I'm not trying to bitch too much lol, but the current app store set up no longer favors the little guys. Sure it allows you to put your game up and that's great. But let's be serious no one is going to flip past 25 pages of the top big name apps to find yours.

    I don't know maybe we did something wrong....it's all a learning experience. But this is just what I have seen so far. Hopefully our next project has a different outcome. But then again we all think we will win the lottery eventually if we keep playing right? lol

    Thanks for listening!
     
  7. Balloon Loons

    Balloon Loons Well-Known Member

    Jun 20, 2012
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    So well said buddy!
     
  8. Rubicon

    Rubicon Well-Known Member

    Feb 22, 2011
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    Lead Programmer, Chief Bottlewasher
    Isle of Wight, UK
    You did everything wrong.

    I went to check out your app but you don't even have a link in your sig. People are not telepathic - you didn't get noticed because you've clearly done absolutely nothing to get noticed.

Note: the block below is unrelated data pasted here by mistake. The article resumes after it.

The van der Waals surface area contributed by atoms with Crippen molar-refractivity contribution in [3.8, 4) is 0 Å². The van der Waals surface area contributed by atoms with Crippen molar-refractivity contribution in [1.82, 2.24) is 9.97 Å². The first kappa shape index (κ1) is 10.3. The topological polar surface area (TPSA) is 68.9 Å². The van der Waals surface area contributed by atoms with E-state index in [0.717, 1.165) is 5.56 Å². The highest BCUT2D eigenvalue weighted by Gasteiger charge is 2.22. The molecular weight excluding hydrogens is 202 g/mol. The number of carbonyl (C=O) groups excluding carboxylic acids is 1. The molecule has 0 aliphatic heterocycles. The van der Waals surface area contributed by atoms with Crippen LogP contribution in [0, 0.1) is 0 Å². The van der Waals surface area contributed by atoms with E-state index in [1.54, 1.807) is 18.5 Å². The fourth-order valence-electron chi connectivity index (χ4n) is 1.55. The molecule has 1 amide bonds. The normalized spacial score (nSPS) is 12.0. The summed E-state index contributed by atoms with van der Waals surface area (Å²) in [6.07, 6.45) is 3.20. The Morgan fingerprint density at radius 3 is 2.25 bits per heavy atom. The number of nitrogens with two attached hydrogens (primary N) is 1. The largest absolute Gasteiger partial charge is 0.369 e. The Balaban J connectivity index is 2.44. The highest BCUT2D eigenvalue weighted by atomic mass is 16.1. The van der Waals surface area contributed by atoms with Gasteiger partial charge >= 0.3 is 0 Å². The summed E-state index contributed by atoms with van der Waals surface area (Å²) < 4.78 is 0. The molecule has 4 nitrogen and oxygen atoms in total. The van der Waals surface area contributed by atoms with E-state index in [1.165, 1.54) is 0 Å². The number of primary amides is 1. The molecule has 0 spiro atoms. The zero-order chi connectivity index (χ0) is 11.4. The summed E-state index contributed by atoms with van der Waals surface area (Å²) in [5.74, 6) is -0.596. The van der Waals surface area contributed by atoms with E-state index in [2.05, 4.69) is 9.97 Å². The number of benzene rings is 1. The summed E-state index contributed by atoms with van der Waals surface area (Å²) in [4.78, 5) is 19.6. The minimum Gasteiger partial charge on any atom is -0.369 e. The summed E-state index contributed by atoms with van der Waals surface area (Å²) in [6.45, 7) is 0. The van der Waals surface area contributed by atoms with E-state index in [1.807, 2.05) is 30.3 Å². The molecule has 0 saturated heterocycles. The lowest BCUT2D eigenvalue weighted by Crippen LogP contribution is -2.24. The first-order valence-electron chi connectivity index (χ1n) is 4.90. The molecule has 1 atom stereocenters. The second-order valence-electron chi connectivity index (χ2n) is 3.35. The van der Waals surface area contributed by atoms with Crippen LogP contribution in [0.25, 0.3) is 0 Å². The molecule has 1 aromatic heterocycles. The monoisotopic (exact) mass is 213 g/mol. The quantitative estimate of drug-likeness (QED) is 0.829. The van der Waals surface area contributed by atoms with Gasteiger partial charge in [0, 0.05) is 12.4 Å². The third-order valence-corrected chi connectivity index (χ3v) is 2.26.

Can't do marketing yourself? Hire a PR firm. Marketing is not optional.

    Can't compete with where's my water? Downer, neither can we. But neither of us need to, do we.

    Here's a fortune cookie: If you make quality, it's not guaranteed to fly. If you make crap it is guaranteed to fail. Pointing out exceptions to either statement does not serve a useful purpose, as trying to be an exception is also a road to failure.
     
  9. Balloon Loons

    Balloon Loons Well-Known Member

    Jun 20, 2012
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    First let me say to you. Awesome game! Nice job on thAt!
    You're right about putting the link in the signature. I'll do that. But that's hardly correct to say I did nothing just because of that lol. I sent out tons of emails that were never replied back to. I even bought some ads! I posted on forums and had Only a few replies. Facebook ads. Fb page. Hmmm let's see what else.....oh yea had a hot girl who runs a website with huge traffic shoot with a balloon loons tshirt :).